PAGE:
Eating Disorder Signs

By Dr Ananya Mandal, MD

The most common symptom or sign of an eating disorder is the distorted body image also known as body dysmorphia. Body dysmorphia occurs in both anorexia and bulimia.

Warning signs of eating disorders include:

  • Several food and eating related behaviors may be altered. The person may skips meals, take tiny portions, refuse to eat with others, eats in ritualistic ways, chews food only to spit it out, and mixes strange food combinations.
  • Another characteristic sign is shopping for groceries and cooking meals for the family while not partaking in them. Early signs include disgust with former favorite foods, stopping and eliminating fat from all foods taken, gorging on foods in secret and secret attempts at purging.
  • Behaviors related to appearance and body image – The individual often shows early signs of fears of weight gain and obesity. They tend to start wearing baggy clothes and layers of clothes to hide fat or emaciation. There may be excessive obsession about clothing size, image in the mirror, hatred for all or specific parts of the body, especially breasts, belly, thighs, and buttocks and complaints about being fat even when they are not.
  • Behaviors related to exercise - The person exercises excessively and compulsively. Athletic performance suffers over time due to lack of nutrition but the individual keeps up.
  • Signs in thoughts and beliefs – There may be early behavioral changes that involve denial of anything being wrong. The individual often argues with those who wish to help and may then sulk or withdraw or throw a tantrum. He or she may have trouble talking about feelings, especially anger. They may become excessively irritable, cross, snappish, moody and touchy.
  • Changes in social behaviors – Individuals may try to please everyone and withdraws when this is not possible. May present self as needy and dependent or as independent rejecting of all attempts to help. While anorexics are averse to sex, bulimics may engage in casual or even promiscuous sex. There may be drugs or alcohol abuse.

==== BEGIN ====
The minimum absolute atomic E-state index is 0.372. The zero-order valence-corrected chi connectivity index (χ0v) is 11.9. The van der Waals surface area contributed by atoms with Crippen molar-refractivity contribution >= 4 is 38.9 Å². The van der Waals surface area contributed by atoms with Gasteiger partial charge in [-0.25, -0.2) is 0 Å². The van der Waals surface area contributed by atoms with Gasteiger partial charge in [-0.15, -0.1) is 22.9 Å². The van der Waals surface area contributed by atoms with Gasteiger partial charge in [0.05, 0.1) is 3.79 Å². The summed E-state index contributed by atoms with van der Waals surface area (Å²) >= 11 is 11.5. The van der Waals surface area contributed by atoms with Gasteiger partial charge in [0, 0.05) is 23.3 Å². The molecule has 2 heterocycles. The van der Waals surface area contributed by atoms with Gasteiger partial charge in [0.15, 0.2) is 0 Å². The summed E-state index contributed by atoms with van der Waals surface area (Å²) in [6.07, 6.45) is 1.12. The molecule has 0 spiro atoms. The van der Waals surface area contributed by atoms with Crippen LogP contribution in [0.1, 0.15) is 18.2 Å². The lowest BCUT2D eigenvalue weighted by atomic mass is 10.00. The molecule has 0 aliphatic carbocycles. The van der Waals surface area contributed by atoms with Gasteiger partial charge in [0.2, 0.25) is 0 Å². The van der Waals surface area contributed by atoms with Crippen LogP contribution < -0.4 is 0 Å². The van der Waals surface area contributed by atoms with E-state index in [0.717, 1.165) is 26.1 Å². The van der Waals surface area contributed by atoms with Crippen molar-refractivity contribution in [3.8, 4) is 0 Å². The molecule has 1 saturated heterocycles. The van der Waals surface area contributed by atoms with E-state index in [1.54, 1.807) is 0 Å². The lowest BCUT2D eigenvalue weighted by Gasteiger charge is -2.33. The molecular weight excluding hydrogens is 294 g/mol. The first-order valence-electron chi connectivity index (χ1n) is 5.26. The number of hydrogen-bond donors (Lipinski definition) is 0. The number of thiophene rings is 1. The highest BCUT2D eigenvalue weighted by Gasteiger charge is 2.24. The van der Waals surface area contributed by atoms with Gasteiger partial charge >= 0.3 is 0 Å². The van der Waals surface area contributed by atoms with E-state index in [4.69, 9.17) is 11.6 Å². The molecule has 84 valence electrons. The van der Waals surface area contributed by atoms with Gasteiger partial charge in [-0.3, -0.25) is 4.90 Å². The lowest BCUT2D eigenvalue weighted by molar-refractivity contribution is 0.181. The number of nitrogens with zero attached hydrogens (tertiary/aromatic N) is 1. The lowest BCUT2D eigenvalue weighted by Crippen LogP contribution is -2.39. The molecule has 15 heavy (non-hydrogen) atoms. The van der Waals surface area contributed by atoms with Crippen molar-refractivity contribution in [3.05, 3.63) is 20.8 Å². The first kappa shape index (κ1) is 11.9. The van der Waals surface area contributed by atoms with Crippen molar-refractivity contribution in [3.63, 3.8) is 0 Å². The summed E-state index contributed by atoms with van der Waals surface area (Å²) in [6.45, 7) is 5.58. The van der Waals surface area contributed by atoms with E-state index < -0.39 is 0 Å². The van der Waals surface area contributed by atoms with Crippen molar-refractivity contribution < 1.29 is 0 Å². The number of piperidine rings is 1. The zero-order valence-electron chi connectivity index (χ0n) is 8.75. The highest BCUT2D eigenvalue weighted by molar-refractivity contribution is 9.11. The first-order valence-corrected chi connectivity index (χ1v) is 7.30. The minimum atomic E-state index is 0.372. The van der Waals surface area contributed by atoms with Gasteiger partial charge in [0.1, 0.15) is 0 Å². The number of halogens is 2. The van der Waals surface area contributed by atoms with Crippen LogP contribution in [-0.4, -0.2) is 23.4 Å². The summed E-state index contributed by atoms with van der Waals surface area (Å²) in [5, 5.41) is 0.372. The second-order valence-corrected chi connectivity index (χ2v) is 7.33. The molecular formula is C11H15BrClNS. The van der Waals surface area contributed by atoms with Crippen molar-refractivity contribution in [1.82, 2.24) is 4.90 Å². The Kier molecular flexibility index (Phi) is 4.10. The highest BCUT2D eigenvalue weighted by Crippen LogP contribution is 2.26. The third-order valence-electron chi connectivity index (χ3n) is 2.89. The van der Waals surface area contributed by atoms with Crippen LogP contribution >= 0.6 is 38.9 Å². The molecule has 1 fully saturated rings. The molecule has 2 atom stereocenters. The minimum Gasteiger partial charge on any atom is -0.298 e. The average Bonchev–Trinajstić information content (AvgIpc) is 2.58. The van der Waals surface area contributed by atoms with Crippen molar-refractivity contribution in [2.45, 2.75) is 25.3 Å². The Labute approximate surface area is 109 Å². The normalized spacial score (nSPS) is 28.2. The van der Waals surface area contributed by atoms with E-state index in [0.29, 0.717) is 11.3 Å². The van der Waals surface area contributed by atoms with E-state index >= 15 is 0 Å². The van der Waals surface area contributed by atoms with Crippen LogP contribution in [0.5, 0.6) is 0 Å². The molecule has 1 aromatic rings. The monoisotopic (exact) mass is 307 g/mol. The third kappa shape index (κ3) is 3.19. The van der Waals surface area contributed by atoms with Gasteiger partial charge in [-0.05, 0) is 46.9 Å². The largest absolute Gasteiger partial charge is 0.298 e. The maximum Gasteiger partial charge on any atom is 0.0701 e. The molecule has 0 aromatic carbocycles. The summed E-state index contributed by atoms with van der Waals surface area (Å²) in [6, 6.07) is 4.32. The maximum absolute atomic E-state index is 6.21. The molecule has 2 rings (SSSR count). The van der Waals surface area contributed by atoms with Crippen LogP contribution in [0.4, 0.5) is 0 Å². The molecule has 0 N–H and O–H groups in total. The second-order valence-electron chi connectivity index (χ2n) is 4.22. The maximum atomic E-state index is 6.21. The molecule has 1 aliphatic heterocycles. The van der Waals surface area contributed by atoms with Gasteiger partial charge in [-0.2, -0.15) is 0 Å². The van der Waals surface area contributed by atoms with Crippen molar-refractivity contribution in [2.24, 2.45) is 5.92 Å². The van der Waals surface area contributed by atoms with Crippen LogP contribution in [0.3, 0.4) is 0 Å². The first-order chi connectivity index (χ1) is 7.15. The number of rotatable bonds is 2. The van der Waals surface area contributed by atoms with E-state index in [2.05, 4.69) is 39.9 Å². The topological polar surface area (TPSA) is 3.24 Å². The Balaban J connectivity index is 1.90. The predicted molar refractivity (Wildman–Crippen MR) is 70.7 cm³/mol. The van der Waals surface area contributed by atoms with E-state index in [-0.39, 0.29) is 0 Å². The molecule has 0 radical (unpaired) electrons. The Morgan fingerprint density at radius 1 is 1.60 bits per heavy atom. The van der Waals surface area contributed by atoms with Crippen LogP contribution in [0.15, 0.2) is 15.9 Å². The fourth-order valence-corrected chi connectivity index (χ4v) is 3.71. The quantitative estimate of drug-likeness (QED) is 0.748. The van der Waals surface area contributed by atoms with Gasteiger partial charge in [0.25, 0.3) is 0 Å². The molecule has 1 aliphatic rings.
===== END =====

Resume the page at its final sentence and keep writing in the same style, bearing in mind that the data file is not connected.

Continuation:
• Those with binge eating disorder may have any compensatory behavior e.g. they do not purge, use laxatives or engage in compulsive exercise. The episode is triggered by an emotional upset and not by hunger. The individual may shop or procure large qualities of food that disappears soon after. These patients are usually overweight or obese, even though persons of normal or average weight can be affected. They tend to eat rapidly, large amounts of food, feel the lack of control to stop eating, never feel satisfied or satiated, eat without hunger, are embarrassed. These individuals are often depressed. Women with Polycystic Ovary Syndrome (PCOS) may develop binge eating and bulimic behavior.
  • Rumination Syndrome – the individual practices painless regurgitation of food following a meal which is then either re-chewed, re-swallowed or discarded.
  • Food Maintenance Syndrome – This is seen in children in foster care and shows a pattern of aberrant eating behaviors.
  • Female Athlete Triad – This is a combination of three features. There is an eating disorder along with loss of menstrual periods for long periods of time and decreased bone mineral density commonly in female athletes.

Reviewed by April Cashin-Garbutt, BA Hons (Cantab)

Sources

Further Reading

Last Updated: Dec 3, 2012

Read in | English | Español | Français | Deutsch | Português | Italiano | 日本語 | 한국어 | 简体中文 | 繁體中文 | Nederlands | Русский | Svenska | Polski
Comments
The opinions expressed here are the views of the writer and do not necessarily reflect the views and opinions of News-Medical.Net.
Post a new comment
Post